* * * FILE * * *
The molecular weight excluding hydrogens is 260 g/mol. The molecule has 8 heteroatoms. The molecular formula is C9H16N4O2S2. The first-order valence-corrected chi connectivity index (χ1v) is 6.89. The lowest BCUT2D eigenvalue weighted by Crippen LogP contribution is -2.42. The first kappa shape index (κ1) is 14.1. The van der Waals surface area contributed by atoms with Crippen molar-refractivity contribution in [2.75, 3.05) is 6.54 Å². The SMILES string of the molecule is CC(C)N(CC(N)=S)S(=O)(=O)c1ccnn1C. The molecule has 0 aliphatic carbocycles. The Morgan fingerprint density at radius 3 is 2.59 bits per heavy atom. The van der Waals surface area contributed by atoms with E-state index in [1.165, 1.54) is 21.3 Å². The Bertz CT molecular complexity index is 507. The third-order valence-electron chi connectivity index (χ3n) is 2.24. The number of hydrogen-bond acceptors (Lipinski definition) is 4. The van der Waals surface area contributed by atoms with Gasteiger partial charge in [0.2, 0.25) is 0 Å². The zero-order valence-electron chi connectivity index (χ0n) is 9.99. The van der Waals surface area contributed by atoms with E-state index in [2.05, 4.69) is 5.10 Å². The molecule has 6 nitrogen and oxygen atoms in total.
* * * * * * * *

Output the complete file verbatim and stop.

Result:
The molecular weight excluding hydrogens is 260 g/mol. The molecule has 8 heteroatoms. The molecular formula is C9H16N4O2S2. The first-order valence-corrected chi connectivity index (χ1v) is 6.89. The lowest BCUT2D eigenvalue weighted by Crippen LogP contribution is -2.42. The first kappa shape index (κ1) is 14.1. The van der Waals surface area contributed by atoms with Crippen molar-refractivity contribution in [2.75, 3.05) is 6.54 Å². The SMILES string of the molecule is CC(C)N(CC(N)=S)S(=O)(=O)c1ccnn1C. The molecule has 0 aliphatic carbocycles. The Morgan fingerprint density at radius 3 is 2.59 bits per heavy atom. The van der Waals surface area contributed by atoms with E-state index in [1.165, 1.54) is 21.3 Å². The Bertz CT molecular complexity index is 507. The third-order valence-electron chi connectivity index (χ3n) is 2.24. The number of hydrogen-bond acceptors (Lipinski definition) is 4. The van der Waals surface area contributed by atoms with Gasteiger partial charge in [0.2, 0.25) is 0 Å². The zero-order valence-electron chi connectivity index (χ0n) is 9.99. The van der Waals surface area contributed by atoms with E-state index in [2.05, 4.69) is 5.10 Å². The molecule has 6 nitrogen and oxygen atoms in total.